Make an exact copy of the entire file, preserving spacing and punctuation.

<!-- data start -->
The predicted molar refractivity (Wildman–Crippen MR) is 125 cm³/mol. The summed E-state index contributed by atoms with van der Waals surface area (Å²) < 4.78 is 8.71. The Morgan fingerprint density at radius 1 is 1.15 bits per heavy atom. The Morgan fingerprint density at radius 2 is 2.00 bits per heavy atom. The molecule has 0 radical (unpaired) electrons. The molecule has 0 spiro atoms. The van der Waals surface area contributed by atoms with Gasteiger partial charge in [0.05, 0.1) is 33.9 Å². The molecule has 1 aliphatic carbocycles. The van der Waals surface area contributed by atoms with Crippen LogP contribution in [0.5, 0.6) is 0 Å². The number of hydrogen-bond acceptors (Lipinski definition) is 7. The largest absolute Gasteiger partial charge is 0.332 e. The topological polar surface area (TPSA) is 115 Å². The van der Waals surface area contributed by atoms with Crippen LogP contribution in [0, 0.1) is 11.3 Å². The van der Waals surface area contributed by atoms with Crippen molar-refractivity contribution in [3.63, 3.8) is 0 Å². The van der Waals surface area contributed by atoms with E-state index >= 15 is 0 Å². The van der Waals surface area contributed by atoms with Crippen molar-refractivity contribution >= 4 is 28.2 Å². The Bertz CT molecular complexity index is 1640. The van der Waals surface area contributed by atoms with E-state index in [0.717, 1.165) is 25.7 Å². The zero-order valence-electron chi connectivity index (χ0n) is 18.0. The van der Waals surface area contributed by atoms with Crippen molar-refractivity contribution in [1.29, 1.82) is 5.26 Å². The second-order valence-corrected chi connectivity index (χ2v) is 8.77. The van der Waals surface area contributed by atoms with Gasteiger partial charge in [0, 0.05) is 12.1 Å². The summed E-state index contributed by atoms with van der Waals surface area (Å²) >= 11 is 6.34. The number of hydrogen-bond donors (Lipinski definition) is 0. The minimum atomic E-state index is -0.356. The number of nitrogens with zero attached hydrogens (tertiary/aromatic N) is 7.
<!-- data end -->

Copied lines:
The predicted molar refractivity (Wildman–Crippen MR) is 125 cm³/mol. The summed E-state index contributed by atoms with van der Waals surface area (Å²) < 4.78 is 8.71. The Morgan fingerprint density at radius 1 is 1.15 bits per heavy atom. The Morgan fingerprint density at radius 2 is 2.00 bits per heavy atom. The molecule has 0 radical (unpaired) electrons. The molecule has 0 spiro atoms. The van der Waals surface area contributed by atoms with Gasteiger partial charge in [0.05, 0.1) is 33.9 Å². The molecule has 1 aliphatic carbocycles. The van der Waals surface area contributed by atoms with Crippen LogP contribution in [0.5, 0.6) is 0 Å². The number of hydrogen-bond acceptors (Lipinski definition) is 7. The largest absolute Gasteiger partial charge is 0.332 e. The topological polar surface area (TPSA) is 115 Å². The van der Waals surface area contributed by atoms with Crippen LogP contribution in [0, 0.1) is 11.3 Å². The van der Waals surface area contributed by atoms with Crippen molar-refractivity contribution in [3.63, 3.8) is 0 Å². The van der Waals surface area contributed by atoms with E-state index >= 15 is 0 Å². The van der Waals surface area contributed by atoms with Crippen molar-refractivity contribution >= 4 is 28.2 Å². The Bertz CT molecular complexity index is 1640. The van der Waals surface area contributed by atoms with E-state index in [0.717, 1.165) is 25.7 Å². The zero-order valence-electron chi connectivity index (χ0n) is 18.0. The van der Waals surface area contributed by atoms with Crippen molar-refractivity contribution in [1.29, 1.82) is 5.26 Å². The second-order valence-corrected chi connectivity index (χ2v) is 8.77. The van der Waals surface area contributed by atoms with Gasteiger partial charge in [0, 0.05) is 12.1 Å². The summed E-state index contributed by atoms with van der Waals surface area (Å²) >= 11 is 6.34. The number of hydrogen-bond donors (Lipinski definition) is 0. The minimum atomic E-state index is -0.356. The number of nitrogens with zero attached hydrogens (tertiary/aromatic N) is 7.